Strategic Risk Mitigation
Get a vision of the future from the front lines
Want to increase the odds of success? Find out what your employees really think will happen.
Individual biases cloud ROI decisions
There are high levels of uncertainty about which investments will have the highest ROI. As individuals, we are all subject to biases that lead to poor decisions, and so we need to structure major decisions so as to minimize this risk.
Fear disruption is already underway
Disruption is by definition hard to predict. It is easier to experience once it is happening. However, not listening to signals from those who experience it first means less time to react and respond.
What’s the Solution?
No one knows your business better than your employees. It is an open secret among consultants that their best source of insight about your business is what your employees say during informal conversations around the water cooler, or after work.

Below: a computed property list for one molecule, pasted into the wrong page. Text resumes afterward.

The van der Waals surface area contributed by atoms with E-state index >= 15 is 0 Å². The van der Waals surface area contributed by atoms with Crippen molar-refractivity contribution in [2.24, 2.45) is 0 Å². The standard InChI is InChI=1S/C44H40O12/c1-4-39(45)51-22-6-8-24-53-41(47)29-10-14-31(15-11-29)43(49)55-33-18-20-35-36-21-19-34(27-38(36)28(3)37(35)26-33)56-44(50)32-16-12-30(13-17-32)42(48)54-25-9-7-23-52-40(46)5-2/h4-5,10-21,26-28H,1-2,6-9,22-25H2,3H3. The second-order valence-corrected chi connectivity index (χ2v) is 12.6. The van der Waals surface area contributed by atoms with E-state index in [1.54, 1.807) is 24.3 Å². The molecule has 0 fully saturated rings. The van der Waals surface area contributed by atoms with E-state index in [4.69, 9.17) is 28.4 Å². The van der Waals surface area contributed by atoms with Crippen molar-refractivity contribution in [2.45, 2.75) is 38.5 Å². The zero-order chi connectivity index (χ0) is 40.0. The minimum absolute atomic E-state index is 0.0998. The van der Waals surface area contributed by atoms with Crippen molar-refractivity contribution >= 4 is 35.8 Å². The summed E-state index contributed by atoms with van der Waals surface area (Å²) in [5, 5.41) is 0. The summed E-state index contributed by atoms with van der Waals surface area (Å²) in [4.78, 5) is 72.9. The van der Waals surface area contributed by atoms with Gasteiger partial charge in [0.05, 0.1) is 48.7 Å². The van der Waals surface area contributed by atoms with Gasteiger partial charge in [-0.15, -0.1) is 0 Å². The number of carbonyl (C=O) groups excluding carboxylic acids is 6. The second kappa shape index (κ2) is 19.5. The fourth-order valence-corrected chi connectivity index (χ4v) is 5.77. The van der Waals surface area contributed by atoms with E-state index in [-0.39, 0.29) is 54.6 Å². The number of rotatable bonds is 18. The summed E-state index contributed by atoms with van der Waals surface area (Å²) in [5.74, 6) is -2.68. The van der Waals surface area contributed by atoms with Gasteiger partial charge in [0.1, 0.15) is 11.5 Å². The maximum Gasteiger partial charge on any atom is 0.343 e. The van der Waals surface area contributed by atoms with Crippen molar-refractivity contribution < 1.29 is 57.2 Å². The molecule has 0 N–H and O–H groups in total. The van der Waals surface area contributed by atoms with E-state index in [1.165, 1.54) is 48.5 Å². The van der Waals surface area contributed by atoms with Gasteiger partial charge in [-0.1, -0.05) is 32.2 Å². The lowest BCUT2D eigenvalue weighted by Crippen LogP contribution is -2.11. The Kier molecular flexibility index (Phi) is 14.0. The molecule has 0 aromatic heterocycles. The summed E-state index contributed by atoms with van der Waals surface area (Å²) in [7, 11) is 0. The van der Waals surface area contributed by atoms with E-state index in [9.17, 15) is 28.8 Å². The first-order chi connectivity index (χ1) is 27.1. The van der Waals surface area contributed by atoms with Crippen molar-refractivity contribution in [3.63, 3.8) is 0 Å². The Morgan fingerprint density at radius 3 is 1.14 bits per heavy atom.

So instead of hiring outside consultants to give you strategic advice, why don’t you offer a platform that makes it easy for you to listen to your employees.
This will reduce the individual biases in your decision-making. Research has proven that crowds are consistently better than individuals at forecasting what is actually going to happen.
What’s more, as new information comes in, new forecasts get updated in real time. This means you’ll never say “if only someone had told me” ever again.
Employees love using these tools. Participation rates are in the 70% to 80% range, compared to 30% for annual engagement surveys.
Practical Ways to Get Started:
Think of collective forecasting like a sports pool, where you have to pick which teams will win. There is a great deal of uncertainty, and each one of us has many biases that cloud our judgment. But if we can aggregate everyone’s individual forecasts, as a whole, our track record of picking winners is much, much better.
In your company, you can start by making some predictions about what is going to happen this year with the business. Keep track of who was correct, and who was not. By measuring their accuracy everyone will have an incentive to give their most honest answer about what they think is going to happen.
If you think this is a useful way to think about a problem, imagine what could happen with an anonymous platform, where forecasts were always being updated in real time, and everyone got feedback on their own accuracy.